The Resurrection of Jesus, a Jewish Perspective
I have been reading the above-titled book by a Jewish Rabbi, Pinchas Lapide, and have found it very informative. Dr. Lapide is an Orthodox Jew, a theologian, a specialist in New Testament studies, and says "I accept the resurrection of Jesus not as an invention of the community of disciples, but as a historical event." To him, it is Christians' claims about Messiahship rather than about the resurrection, that is the key divide between Christianity and Judaism.
That in and of itself was interesting enough. But I found some perpsective on a traditional apologetic about the resurrection of Jesus--that the discovery of the empty tomb by women adds a measure of authenticity to the account. Apologists such as William L. Craig have often referred to this as evidence that the discovery of the empty tomb was based in history. The rationale for the argument is that the testimony of women was of less value than that of men in ancient times. Indeed, it appears that it was of little value at all.
Rabbi Lapide makes this argument and provides some interesting Jewish references underscoring the point:
It would be an extraordinary claim to argue that the Gospel authors or their sources were unaware of this prejudice. (Note Luke's remak that when the women reported the empty tomb, the disciples' response was: "But these words appeared to them as nonsense, and they would not believe them.").
In a purely fictional narrative one would have avoided making women the crown witnesses of the resurrection since they were considered in rabbinic Judaism as incapable of giving valid testimony (compare Luke 24:11).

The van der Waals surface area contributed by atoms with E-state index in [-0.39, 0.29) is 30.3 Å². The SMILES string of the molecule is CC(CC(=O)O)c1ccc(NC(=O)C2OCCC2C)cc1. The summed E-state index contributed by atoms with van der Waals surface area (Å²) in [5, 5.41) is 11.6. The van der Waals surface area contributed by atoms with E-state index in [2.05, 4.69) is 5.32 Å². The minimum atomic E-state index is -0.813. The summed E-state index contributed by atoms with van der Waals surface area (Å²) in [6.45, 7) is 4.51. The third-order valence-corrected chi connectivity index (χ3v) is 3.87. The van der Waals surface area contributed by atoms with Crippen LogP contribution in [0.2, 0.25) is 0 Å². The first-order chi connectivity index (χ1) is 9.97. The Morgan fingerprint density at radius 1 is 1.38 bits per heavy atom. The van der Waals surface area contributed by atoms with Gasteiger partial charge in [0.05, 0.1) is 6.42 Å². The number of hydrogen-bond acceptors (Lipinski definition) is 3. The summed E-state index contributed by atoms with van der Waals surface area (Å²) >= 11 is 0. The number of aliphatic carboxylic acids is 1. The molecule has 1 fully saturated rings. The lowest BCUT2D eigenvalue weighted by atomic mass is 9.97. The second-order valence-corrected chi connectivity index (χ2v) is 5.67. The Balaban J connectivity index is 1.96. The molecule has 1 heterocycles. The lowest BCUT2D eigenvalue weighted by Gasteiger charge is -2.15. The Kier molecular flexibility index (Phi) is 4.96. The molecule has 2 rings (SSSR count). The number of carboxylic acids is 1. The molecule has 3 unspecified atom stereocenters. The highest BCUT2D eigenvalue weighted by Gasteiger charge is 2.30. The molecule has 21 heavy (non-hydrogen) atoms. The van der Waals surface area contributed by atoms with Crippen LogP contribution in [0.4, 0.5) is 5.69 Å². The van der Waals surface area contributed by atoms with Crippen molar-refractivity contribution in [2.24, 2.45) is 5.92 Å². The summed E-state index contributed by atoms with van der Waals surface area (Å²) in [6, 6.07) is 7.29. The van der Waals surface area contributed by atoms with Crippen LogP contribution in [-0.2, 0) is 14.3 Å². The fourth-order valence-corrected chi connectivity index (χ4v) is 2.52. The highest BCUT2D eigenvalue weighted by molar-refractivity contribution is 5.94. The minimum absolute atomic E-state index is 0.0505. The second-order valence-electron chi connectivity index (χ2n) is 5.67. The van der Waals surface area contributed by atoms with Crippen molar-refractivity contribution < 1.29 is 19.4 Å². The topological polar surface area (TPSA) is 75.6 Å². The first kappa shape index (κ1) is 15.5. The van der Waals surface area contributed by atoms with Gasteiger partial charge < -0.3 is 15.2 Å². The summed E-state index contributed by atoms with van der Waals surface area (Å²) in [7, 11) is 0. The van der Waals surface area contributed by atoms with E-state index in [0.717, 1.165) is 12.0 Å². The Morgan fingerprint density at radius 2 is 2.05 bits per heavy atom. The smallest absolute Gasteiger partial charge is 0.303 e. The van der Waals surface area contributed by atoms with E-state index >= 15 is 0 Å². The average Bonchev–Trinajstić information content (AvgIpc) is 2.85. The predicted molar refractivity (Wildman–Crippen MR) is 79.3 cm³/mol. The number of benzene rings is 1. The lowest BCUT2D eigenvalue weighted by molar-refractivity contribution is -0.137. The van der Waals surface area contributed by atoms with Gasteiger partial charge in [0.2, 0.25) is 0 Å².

The distrust toward women's statements in matters of faith goes back to the Hebrew Bible where it says in an old midrash on the Book of Judges (13:8ff) conerning the promised birth of Samson:
"Manoah said to the angel, "Until now I have heard it from the women that I am to have a son . . . but one cannot rely on the words of women; but now the word may come from your mouth, I would like to hear it; because I do not trust her words; perhaps she has changed or omitted or added something" (Numbers Rabbah 10). "
A similar story applies to the matriarch Sarah who simply denied her disbelief in the birth of a son which was promised to her: 'But Sarah denied, saying, 'I did not laugh'" (Gen. 18:15). On the basis of this passage it has been taught that women are unable to give testimony before a court (Yalkut Shimoni I, 82).
Adding to the weight of this argument is that the Gospels authors candidly record emotions and actions which would confirm the prejudices of their audiences--that the women were confused and overly emotional. Luke notes that the women were "perplexed" and "terrified." When they finally reported what they saw no one believed them. Matthew notes that the women left the tomb in "fear and great joy". The earliest of all the Gospels, Mark, adds even more fuel to this fire. The women were "amazed" they "fled from the tomb" because "trembling and astonishment had gripped them", were "afriad" and "said nothing to anyone."
According to Rabbi Lapide, this is not how anyone would fabricate a narrative they wanted others to believe. Not at that time and in that culture. To date, I've not seen a perusaisive response to this.
Excerpts from The Resurrection of Jesus, A Jewish Perspective, pages 95-96.